Associated Press Writer Ken Thomas reported Automakers were encouraged by President Bush’s push for the further development of hybrids, increased ethanol production and hydrogen vehicles.
Bush, in his State of the Union address Tuesday night, pressed Congress to advance the development of batteries in hybrid and hydrogen-powered vehicles, saying the nation must “change how we power our automobiles.” He also promoted ethanol production from sources other than corn, including wood chips, stalks and grass.
In the weeks leading up to the speech, many automakers featured hybrid and flexible fuel technology at shows, while discussing hydrogen fuel cells and engines running on hydrogen power. They said Bush’s push for more research into those areas complemented their work to develop vehicles not dependent upon foreign oil.
“For there to be a solution to the energy problem, there is going to be more than one answer and it certainly takes government working together with industry to make that happen,” said Sue Cischke, Ford Motor Co.’s vice president of environmental and safety engineering.
About 5 million alternative-fuel vehicles are on the road, according to the Alliance of Automobile Manufacturers. Automakers are spending millions of dollars researching hydrogen fuel cells, a technology that could transform the industry.
Gas-electric hybrids are a growing segment but still only make up about 1.1 percent of the U.S. market. The Toyota Prius has seized more than half of this market.
Researchers are trying to make hybrid systems more affordable and the government has tried to help. Federal tax credits let consumers save up to $3,150 per hybrid based on the vehicle’s gas mileage, although benefit phases out when automakers sell 60,000 vehicles.
Los Angeles, San Francisco, Austin, Texas, and other communities are pressing the auto industry to develop plug-in hybrids. They combine hybrid technology with large batteries that can be plugged into a standard wall socket.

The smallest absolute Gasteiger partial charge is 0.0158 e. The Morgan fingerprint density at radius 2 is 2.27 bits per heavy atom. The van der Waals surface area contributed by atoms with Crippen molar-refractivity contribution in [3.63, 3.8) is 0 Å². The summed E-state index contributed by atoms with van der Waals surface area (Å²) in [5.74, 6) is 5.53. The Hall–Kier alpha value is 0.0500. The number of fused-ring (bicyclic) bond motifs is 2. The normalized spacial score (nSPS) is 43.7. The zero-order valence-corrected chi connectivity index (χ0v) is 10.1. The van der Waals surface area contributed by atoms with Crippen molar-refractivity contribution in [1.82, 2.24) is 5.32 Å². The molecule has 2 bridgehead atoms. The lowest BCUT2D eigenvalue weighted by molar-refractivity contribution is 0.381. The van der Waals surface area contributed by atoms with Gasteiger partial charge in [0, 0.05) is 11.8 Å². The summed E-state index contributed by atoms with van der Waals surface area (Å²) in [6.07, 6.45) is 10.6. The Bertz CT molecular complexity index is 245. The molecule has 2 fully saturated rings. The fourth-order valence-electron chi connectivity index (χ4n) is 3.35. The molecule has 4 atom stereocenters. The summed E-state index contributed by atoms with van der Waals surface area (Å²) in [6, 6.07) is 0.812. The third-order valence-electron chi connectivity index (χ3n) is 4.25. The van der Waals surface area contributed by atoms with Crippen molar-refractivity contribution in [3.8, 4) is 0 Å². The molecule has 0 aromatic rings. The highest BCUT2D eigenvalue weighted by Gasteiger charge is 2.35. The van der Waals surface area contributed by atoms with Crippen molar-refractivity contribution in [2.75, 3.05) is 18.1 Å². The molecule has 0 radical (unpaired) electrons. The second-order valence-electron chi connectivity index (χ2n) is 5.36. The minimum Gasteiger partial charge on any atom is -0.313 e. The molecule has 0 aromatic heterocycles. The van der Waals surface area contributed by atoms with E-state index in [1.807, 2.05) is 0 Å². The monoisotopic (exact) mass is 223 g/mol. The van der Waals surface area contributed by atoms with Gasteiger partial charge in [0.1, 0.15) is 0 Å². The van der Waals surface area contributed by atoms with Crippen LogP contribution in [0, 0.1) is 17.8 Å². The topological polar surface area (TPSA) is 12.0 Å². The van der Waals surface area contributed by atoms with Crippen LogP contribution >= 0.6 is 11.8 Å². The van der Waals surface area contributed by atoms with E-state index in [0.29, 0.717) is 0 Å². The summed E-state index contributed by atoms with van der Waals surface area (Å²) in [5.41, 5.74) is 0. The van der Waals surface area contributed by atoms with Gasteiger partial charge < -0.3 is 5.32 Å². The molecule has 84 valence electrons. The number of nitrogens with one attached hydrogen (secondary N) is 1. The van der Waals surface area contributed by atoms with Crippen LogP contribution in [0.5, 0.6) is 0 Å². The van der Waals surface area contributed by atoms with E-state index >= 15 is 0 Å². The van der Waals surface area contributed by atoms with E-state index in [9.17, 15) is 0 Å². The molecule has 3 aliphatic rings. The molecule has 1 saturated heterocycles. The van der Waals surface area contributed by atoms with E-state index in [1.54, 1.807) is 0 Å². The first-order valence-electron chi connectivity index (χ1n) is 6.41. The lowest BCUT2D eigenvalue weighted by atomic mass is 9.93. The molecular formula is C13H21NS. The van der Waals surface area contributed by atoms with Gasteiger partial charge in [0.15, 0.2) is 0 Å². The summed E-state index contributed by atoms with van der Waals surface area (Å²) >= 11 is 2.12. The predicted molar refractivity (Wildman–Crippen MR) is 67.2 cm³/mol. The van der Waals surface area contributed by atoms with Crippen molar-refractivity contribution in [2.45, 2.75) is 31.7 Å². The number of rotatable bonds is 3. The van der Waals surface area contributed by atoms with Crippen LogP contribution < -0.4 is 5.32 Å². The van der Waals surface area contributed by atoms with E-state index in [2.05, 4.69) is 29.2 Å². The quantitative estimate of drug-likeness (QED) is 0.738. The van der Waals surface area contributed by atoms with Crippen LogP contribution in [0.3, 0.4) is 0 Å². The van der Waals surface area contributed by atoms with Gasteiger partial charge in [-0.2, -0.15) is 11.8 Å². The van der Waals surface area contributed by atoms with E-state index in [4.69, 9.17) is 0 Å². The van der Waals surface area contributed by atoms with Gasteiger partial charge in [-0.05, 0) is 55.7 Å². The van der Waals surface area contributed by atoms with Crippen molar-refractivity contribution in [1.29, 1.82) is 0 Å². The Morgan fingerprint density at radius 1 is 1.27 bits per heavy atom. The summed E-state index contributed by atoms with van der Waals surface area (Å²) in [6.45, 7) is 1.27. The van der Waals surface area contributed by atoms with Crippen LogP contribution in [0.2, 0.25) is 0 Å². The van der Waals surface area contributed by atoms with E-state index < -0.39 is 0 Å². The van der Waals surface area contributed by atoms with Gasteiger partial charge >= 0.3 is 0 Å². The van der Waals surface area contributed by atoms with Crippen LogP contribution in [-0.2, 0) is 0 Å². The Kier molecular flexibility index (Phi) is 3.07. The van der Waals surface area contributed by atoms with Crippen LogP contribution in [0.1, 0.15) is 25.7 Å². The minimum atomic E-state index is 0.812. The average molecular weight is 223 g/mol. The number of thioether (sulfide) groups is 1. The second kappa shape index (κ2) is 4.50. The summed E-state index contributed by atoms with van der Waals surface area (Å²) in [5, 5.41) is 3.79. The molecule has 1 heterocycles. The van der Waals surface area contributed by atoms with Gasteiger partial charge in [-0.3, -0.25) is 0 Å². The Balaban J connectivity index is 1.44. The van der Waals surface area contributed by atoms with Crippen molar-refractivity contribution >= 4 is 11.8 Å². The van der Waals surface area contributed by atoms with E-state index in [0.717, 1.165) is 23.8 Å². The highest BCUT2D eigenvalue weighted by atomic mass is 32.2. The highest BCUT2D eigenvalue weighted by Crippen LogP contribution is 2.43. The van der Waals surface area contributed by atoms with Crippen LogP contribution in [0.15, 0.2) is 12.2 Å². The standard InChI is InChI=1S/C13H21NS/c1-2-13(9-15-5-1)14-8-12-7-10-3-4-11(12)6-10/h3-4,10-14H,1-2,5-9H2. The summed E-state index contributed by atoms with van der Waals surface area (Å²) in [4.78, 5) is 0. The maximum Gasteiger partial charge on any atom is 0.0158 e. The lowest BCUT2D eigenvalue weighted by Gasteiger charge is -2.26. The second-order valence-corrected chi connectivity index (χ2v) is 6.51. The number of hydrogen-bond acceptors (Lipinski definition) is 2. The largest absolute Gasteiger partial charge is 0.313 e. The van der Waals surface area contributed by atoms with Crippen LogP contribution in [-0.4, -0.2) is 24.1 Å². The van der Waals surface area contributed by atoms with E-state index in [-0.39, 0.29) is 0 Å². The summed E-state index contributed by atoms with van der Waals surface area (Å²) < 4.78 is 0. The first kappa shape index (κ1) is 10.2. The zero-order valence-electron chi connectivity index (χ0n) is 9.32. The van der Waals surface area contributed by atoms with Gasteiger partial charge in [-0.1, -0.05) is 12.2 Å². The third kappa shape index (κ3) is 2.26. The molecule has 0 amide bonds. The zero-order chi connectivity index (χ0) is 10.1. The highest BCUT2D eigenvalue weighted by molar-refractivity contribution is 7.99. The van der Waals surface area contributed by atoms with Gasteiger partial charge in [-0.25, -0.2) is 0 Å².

Automakers say they are studying the concept, but say it has a long road to viability.
“Until we get through the drawbacks of conventional battery vehicles we think hybrids are the way to go,” said Toyota spokeswoman Martha Voss.
Spurred by federal incentives, several automakers have pushed vehicles capable of running on ethanol. The vehicles have the flexibility of using gasoline and ethanol blends of up to 85 percent ethanol, or E85.
Ford is expected to produce 250,000 ethanol-capable vehicles this year; General Motors Corp. says it has about 1.5 million ethanol-compatible vehicles on the road.
“We think ethanol is probably one of the single-most available opportunities to diversify our fuel sources,” said GM spokesman Chris Preuss. He said the automaker now plans to move up its launch of a pro-ethanol “Live Green Go Yellow” television campaign for release during the Super Bowl.
Still, ethanol is still confined to Midwest fueling stations and ethanol producers only generate a fraction of the amount of fuel consumed annually in cars.
David Cole, chairman of the Ann Arbor-based Center for Automotive Research, said Bush’s remarks were in synch with the work of automakers and he expects a greater thrust on vehicles powered by biofuels.
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